[Vision2020] The Meandering Maverick: No Straight Talk from McCain on Religion

nickgier at adelphia.net nickgier at adelphia.net
Tue Apr 8 10:33:35 PDT 2008


This is my radio commentary for tomorrow on KRFP 92.5 FM at or around 8AM and 9:30AM.  I'm collecting lots of material on the GOP candidate for a series of columns with the main title "The Meandering Maverick."  There is nothing straight about McCain's opinions on many topics.

Nick Gier


A recent wire story entitled "McCain's Pastor Stark Contrast to Ocala's" praises McCain for attending services at a church led by a moderate Baptist minister.  McCain's pastor Dan Yearly condemns homosexuals as sinners, but is quick to add that he is also a sinner, and that Jesus would have loved gays and lesbians.

There are, however, some serious questions about McCain's religious identity. He was raised an Episcopalian and freely admits that he is not nearly as devout as his father who prayed twice daily on his knees.  

Congressional directories still list him as an Episcopalian and as recent as June 2007 he called himself one.  But then in the midst of the 2008 South Carolina primary, he declared: "By the way, I'm not Episcopalian. I'm Baptist."  How convenient for the state's Baptist voters.

McCain's wife and children have been baptized by the Rev. Yearly, but McCain has yet to take sacred immersion, a necessary requirement for being a Christian, Episcopalian as well as Baptist.  McCain has said that he "didn't find it necessary . . . for my spiritual needs."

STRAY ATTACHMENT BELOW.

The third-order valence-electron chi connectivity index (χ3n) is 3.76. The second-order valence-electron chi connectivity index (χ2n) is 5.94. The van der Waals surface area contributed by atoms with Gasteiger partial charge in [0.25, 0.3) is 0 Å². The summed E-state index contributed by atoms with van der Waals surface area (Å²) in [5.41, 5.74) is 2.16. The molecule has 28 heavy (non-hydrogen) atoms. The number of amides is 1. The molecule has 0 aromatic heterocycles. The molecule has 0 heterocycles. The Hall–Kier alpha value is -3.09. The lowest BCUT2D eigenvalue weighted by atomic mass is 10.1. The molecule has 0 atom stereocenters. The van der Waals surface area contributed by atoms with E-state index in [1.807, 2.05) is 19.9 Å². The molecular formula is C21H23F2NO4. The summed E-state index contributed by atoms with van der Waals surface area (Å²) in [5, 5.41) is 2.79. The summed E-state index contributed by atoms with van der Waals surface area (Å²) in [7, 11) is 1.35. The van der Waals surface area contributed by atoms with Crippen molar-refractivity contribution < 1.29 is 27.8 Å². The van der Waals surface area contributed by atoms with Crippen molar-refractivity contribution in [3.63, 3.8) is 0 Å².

In an interview with beliefnet.com McCain stated that being a Christian was "an important part of our qualifications to lead." He added: "I just have to say in all candor that since this nation was founded primarily on Christian principles ... personally, I prefer someone who I know who has a solid grounding in my faith." He later wrote to Beliefnet and admitted that he would accept a well qualified Muslim as president.

In the same interview he agreed with 55 percent of the American people who incorrectly believe that the Constitution (which contains no mention of God or Christ) establishes Christianity as the national religion.  Jewish and Muslims groups requested that McCain correct this fundamental mistake, but he refused to do so, reiterating his idea that the country's secular and transcultural values are still Judeo-Christian values.

During the 2000 presidential campaign McCain criticized George Bush for speaking at ultra-fundamentalist Bob Jones University. Bob Jones, Jr. was infamous for saying that the Catholic Church is a "satanic counterfeit" and that all the popes were "demon possessed." McCain said that he would have told Bob Jones' students to "get out of the 16th Century and into the 21st Century.  What you are doing is racist and cruel."

In a speech in Virginia Beach on February 28, 2000, McCain accused George Bush of being a "Pat Robertson Republican," and warned his audience that politicians should not pander to "the agents of intolerance,” such as Louis Farrakhan, Pat Robertson, or Jerry Falwell." 

Barack Obama, who openly professes a deep Christian faith, has condemned Louis Farrakhan and has refused his endorsement.  In stark contrast, McCain made up to Falwell and gave the 2006 commencement speech at his Liberty University.